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Re: chained comparisons

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February 5, 2020 12:13
Re: chained comparisons
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Zefram writes:

> Branch zefram/cmpchain at <git://> may be
> of some interest.

Nice — that's definitely of interest! Thank you.

A few small doc suggestions. Re:

  A sequence of relational operators, such as
  S<C<"$a E<lt> $b E<lt>= $c">>, does not group in accordance with left
  or right associativity, which would produce the almost-useless result
  of using the truth-value result of one comparison as a comparand in
  another comparison. Instead the comparisons are I<chained>: each
  comparison is performed on the two arguments surrounding it, with each
  interior argument taking part in two comparisons, and the comparison
  results are implicitly ANDed.

• I think for somebody first encountering this feature, it's more useful
  to state what it does, before what it doesn't.

  Specifically “You can chain operators like $a < $b <$c” is
  conceptually quite easy to understand, even for beginners.

  Thinking about what that would do were it not for chaining, involving
  associativity and the truth value of one comparison being used in
  another, isn't necessary in order to be able to use chaining, as well
  as being harder to think about.

• The word ‘comparand’ doesn't currently appear anywhere else in Perl's
  docs. It's a bit jargony, and may be offputting to people unfamiliar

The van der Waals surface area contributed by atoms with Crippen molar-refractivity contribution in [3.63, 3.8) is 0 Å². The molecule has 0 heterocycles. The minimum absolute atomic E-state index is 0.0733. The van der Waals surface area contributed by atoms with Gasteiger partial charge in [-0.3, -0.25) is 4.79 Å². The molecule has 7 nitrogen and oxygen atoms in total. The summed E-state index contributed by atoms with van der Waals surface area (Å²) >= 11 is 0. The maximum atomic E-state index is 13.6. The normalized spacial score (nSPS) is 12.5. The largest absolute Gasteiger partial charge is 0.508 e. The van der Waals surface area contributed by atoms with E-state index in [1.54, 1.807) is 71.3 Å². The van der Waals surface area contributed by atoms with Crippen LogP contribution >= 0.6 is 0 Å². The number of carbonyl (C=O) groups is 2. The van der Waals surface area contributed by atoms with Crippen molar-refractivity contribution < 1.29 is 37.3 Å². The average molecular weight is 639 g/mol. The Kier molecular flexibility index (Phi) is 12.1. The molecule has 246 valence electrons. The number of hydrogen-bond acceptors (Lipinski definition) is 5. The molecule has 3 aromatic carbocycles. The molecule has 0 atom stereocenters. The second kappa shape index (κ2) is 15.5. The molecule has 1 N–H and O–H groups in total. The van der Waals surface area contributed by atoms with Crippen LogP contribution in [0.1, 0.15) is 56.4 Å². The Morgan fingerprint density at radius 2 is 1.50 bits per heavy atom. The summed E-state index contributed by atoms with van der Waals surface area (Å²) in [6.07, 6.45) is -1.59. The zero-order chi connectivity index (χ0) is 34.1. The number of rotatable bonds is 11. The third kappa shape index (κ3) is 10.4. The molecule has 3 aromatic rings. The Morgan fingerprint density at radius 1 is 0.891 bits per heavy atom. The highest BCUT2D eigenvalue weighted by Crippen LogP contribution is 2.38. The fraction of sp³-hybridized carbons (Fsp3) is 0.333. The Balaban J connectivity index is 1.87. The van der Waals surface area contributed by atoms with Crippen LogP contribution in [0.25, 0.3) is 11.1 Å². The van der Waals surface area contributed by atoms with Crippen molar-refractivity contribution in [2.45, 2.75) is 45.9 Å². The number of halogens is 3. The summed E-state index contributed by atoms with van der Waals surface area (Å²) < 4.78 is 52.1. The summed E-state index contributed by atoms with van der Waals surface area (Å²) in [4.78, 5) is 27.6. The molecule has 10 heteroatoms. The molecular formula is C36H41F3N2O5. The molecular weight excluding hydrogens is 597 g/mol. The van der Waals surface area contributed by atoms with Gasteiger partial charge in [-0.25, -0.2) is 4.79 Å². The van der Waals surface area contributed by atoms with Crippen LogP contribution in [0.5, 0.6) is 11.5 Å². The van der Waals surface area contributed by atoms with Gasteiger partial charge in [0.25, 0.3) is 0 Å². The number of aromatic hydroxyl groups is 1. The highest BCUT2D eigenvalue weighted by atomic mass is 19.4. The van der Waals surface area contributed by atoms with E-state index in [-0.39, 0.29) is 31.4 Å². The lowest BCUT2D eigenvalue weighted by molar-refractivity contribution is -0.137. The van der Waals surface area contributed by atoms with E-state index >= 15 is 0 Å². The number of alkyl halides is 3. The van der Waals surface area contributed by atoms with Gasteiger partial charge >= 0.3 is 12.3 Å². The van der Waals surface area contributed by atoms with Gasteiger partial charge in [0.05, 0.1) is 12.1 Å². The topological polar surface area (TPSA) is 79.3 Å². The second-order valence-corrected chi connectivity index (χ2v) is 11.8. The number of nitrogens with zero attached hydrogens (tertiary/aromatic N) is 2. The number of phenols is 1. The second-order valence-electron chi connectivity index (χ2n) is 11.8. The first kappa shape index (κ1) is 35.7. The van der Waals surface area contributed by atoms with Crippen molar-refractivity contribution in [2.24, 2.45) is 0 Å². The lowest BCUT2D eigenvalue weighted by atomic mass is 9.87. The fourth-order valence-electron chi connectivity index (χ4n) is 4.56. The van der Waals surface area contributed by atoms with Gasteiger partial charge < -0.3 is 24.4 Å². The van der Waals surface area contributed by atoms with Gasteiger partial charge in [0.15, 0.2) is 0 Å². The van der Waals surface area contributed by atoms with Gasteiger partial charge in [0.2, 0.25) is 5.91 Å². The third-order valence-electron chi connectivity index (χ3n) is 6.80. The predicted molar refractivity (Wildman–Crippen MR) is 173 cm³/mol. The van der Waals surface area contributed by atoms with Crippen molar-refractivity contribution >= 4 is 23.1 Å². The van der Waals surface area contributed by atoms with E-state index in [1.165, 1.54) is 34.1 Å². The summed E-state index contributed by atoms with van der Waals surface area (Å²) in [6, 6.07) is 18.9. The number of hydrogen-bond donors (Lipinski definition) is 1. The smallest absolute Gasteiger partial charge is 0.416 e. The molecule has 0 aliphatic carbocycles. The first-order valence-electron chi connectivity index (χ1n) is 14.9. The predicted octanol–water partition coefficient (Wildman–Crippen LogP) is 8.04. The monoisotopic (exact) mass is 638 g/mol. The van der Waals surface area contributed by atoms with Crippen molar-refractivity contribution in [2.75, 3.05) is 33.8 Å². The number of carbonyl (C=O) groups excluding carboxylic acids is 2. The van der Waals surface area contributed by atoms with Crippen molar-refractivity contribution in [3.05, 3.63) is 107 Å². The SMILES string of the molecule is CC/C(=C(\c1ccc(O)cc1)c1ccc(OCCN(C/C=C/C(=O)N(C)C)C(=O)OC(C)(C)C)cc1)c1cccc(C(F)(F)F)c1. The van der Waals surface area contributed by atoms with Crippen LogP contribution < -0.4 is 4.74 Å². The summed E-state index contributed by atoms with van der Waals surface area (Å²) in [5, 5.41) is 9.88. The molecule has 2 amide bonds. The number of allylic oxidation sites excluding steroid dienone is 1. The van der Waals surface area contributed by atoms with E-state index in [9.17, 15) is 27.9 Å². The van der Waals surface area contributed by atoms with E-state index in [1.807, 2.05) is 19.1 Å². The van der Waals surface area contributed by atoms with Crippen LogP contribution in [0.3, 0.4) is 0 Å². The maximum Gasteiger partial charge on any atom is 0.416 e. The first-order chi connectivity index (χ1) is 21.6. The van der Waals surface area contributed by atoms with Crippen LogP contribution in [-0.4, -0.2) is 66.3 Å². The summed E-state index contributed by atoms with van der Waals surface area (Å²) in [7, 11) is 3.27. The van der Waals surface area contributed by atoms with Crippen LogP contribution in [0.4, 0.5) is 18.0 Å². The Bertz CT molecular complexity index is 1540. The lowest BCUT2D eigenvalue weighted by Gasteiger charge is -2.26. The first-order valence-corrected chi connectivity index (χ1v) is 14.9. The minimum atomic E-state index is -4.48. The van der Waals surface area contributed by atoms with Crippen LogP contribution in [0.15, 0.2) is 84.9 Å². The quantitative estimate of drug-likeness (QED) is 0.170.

with the word. I haven't looked to see how comparand's are referred to
  elsewhere in the docs, but if there's a reasonably concise alternative
  which can be used, that may be better.

And in this bit:
  Thus S<C<"$a E<lt> $b E<lt>= $c">> behaves very much like
  S<C<"$a E<lt> $b && $b E<lt>= $c">>.  The ANDing short-circuits just
  like C<"&&"> does, stopping the sequence of comparisons as soon as one
  yields false. Each argument expression is evaluated at most once, even
  if it takes part in two comparisons.

• “very much like” suggests it isn't identical, but doesn't precisely
  state the difference(s). The common expression only being evaluated
  once is a difference, but it would be clearer to specifically label it
  as such, and also state if that's the only difference or there's
  something else than hasn't occurred to me.

  It may also be worth giving an example of where avoiding double
  evaluation makes a difference, to illustrate that chaining isn't just
  a minor syntactic convenience but can have other benefits.

Thank you again for implementing this.


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